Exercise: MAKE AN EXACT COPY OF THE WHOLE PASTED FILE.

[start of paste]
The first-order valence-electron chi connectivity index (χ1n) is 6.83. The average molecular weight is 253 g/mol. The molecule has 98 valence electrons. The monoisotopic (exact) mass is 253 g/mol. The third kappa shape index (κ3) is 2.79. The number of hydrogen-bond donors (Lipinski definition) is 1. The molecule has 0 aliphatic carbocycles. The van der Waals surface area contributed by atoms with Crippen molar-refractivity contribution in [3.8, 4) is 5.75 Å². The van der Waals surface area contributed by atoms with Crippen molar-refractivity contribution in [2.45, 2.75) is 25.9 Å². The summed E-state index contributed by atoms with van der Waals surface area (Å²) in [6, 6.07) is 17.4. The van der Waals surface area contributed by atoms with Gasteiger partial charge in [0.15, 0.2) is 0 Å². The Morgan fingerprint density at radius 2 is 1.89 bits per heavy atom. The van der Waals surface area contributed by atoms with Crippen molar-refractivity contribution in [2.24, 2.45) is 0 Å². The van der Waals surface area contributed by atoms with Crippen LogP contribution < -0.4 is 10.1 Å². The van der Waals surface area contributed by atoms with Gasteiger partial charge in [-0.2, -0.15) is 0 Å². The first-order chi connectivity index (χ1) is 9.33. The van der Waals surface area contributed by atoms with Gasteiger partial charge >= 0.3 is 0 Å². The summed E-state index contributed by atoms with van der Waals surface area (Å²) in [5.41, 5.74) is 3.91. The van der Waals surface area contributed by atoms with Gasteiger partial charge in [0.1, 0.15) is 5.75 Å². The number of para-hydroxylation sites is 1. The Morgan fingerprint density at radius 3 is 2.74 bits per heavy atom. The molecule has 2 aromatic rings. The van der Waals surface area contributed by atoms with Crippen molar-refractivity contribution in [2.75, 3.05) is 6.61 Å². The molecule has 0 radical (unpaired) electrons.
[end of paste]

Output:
The first-order valence-electron chi connectivity index (χ1n) is 6.83. The average molecular weight is 253 g/mol. The molecule has 98 valence electrons. The monoisotopic (exact) mass is 253 g/mol. The third kappa shape index (κ3) is 2.79. The number of hydrogen-bond donors (Lipinski definition) is 1. The molecule has 0 aliphatic carbocycles. The van der Waals surface area contributed by atoms with Crippen molar-refractivity contribution in [3.8, 4) is 5.75 Å². The van der Waals surface area contributed by atoms with Crippen molar-refractivity contribution in [2.45, 2.75) is 25.9 Å². The summed E-state index contributed by atoms with van der Waals surface area (Å²) in [6, 6.07) is 17.4. The van der Waals surface area contributed by atoms with Gasteiger partial charge in [0.15, 0.2) is 0 Å². The Morgan fingerprint density at radius 2 is 1.89 bits per heavy atom. The van der Waals surface area contributed by atoms with Crippen molar-refractivity contribution in [2.24, 2.45) is 0 Å². The van der Waals surface area contributed by atoms with Crippen LogP contribution < -0.4 is 10.1 Å². The van der Waals surface area contributed by atoms with Gasteiger partial charge in [-0.2, -0.15) is 0 Å². The first-order chi connectivity index (χ1) is 9.33. The van der Waals surface area contributed by atoms with Gasteiger partial charge >= 0.3 is 0 Å². The summed E-state index contributed by atoms with van der Waals surface area (Å²) in [5.41, 5.74) is 3.91. The van der Waals surface area contributed by atoms with Gasteiger partial charge in [0.1, 0.15) is 5.75 Å². The number of para-hydroxylation sites is 1. The Morgan fingerprint density at radius 3 is 2.74 bits per heavy atom. The molecule has 2 aromatic rings. The van der Waals surface area contributed by atoms with Crippen molar-refractivity contribution in [2.75, 3.05) is 6.61 Å². The molecule has 0 radical (unpaired) electrons.